As more and more pet owners are hitting the road with their dogs and other pets, understanding the laws governing pet travel is crucial. This article explores pet car restraint laws across various U.S. states. The information is may help you maintain the safety of your pets and avoid any legal ramifications.
The Rising Trend of Pet Travel
According to the 2023-2024 APPA National Pet Owners Survey, 66% of U.S. households own a dog or other pet, equating about 87 million households. A survey by Hilton in 2022 revealed that 55% of pet owners respondents planned to travel with their pets in the coming year. In response to this growing trend, some states have implemented pet car restraint laws to ensure everyone’s safety, including our four-legged friends.
The Need for Pet Car Restraint Laws
Research indicates that more than 80% of pet owners do not secure their pets when traveling. This lack of safety measures puts millions of pets at risk, posing significant dangers to them, their families, and other road users.
Consider the impact of a collision at 50 miles per hour. An unrestrained 20-pound dog would hit the dashboard, seat, or another passenger as a projectile with about 1000 pounds of force. This force is enough to cause severe damage to both the human and the dog. It doesn’t take too much imagination to grasp the potential injuries a heavier dog could inflict in an accident.
The Risk of Unsecured Pets: Insurance Claim Denial
Beyond the risk of injuries and legal consequences, unsecured pets in vehicles can lead to insurance claim denials. If an accident occurs and you contributed to it (for example, you received a citation related to pet car restraint laws), your insurance company might refuse to cover your claim. This situation could lead to financial devastation on top of the physical and emotional trauma.
States with Specific Pet Restraint Laws
Currently, there is no federal law mandating pets to be restrained in vehicles. Of the 50 U.S. states, only Rhode Island, Hawaii, and New Jersey have specific laws requiring dogs to be secured in the car.
Hawaii’s pet car restraint law prohibits drivers from holding an animal in their lap or allowing it to be in the driver’s immediate area, which could interfere with the “driver’s control over the driving mechanism of the vehicle.” Fines are $97 for driving with a dog in your lap and $57 for having a pet loose in a moving vehicle.
Rhode Island’s pet car restraint law necessitates pets to be under the physical control of a person other than the driver or be restrained by crates, harnesses, or seat belts. Violations of this law carry fines up to $200.
In New Jersey, pets in moving vehicles must ride in a carrier or wear a seat belt. Failure to comply can result in a fine of $250 to $1000.
Hawaii, Rhode Island, and New Jersey lead the way as far as dealing with this threat to safety. Other states should follow because this is a relevant concern with serious implications for human and pet safety. If more states follow, it will contribute to the awareness of drivers who might travel with a dog or other pet. Ideally this will lead to fewer injuries and deaths on the roads. Pets deserve to be transported safely, as do humans. With the right laws enacted and public education provided, many potential problems can be mitigated as far as driving with pets and the risks involved. We encourage our readers to reach out to the representatives and public safety officials in your state to request legislation designed to address operating vehicles that are transporting pets.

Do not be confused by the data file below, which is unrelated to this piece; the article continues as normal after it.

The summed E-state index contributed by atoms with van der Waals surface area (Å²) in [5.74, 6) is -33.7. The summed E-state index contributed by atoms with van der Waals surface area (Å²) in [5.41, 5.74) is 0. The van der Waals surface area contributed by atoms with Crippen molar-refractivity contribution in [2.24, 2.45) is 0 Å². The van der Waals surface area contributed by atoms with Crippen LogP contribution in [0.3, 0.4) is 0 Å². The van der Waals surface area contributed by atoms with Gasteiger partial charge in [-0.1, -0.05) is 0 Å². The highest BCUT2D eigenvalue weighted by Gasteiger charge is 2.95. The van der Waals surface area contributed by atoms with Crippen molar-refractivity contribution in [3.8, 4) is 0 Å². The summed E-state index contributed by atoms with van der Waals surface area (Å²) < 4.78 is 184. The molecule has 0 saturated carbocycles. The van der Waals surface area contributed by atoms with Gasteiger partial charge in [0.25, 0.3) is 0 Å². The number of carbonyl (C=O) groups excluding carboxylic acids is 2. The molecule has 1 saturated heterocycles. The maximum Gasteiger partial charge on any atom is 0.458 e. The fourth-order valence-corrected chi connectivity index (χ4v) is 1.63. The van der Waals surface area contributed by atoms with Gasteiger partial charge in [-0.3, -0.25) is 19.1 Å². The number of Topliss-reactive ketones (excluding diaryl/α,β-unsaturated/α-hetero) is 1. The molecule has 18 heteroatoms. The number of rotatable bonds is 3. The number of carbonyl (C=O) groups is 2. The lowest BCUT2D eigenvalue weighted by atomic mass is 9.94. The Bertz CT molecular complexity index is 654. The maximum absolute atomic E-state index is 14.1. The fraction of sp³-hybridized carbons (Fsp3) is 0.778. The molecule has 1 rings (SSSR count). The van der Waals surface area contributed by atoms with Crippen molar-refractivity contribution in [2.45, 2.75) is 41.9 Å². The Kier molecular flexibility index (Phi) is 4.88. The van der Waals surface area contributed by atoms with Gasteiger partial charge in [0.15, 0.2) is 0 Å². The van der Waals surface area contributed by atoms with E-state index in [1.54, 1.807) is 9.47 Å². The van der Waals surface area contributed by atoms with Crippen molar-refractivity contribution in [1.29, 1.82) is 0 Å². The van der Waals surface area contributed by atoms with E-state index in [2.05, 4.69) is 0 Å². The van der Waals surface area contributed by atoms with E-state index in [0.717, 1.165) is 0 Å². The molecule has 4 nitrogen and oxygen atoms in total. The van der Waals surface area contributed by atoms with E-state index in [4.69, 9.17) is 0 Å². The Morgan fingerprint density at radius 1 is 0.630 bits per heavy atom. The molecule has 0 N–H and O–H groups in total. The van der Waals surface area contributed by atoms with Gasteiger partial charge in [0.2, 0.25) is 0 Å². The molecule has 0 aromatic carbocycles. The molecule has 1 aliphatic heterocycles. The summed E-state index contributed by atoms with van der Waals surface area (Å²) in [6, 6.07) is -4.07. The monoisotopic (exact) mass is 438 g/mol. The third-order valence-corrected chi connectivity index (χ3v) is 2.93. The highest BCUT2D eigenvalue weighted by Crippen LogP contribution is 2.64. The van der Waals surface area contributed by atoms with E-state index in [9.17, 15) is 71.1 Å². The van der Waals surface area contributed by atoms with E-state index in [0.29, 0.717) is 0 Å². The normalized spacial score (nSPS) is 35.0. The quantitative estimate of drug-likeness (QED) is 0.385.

States with Distracted Driver Laws
Even in states without specific pet restraint laws, drivers can still receive a ticket for distracted driving if their pets are unsecured and they are pulled over or involved in an accident. States with such laws include Arizona, Connecticut, Iowa, Maine, Massachusetts, South Carolina, Washington, Washington D.C., and Wisconsin.
Ambiguous State Laws on Pet Transportation
Several states, including Alabama, Mississippi, Ohio, Oklahoma, Tennessee, Texas, Utah, Vermont, Virginia, and Washington, have laws that could potentially apply to unrestrained pets in vehicles.
State Laws Regarding Transportation of Pets in Pickup or Open-Bed Trucks
Transporting a pet in the open bed of a truck can be extremely dangerous. Not only can pets fall out and get injured or worse, but they also lack protection in a collision. In addition, exposure to weather can lead to heat exhaustion or hypothermia, and the floor can become hot enough to burn a pet’s paws. States that prohibit carrying unsecured animals in an open truck bed include Connecticut, Maine, Massachusetts, Minnesota, New Hampshire, Oregon, and Washington.
Creating a Better Future for Pet Safety
Education and legislation are desperately needed to reduce the deaths and injuries that arise from transporting pets in vehicles. An unsecured dog or other pet is a major risk factor while driving, and this can have consequences for the driver, passengers, pets and others that share the road. Helping the pet owners understand the potential of their choices is key to increasing the safety of pets and humans. We hope to see more states take action in the future. Until then, we must all do our part to educate others and advocate for governmental change.
Tim received a business degree in finance from Southern Methodist University and a Juris Doctor (law degree) from South Texas College of Law. Over the last two decades Tim has represented victims of injuries day-in and day-out throughout the state of Texas as well as in numerous other states throughout America. Tim’s mission on every case is always to get the insurance company of the defendant to pay top dollar for his client’s case, which allows his clients to put the maximum amount of money into their pocket.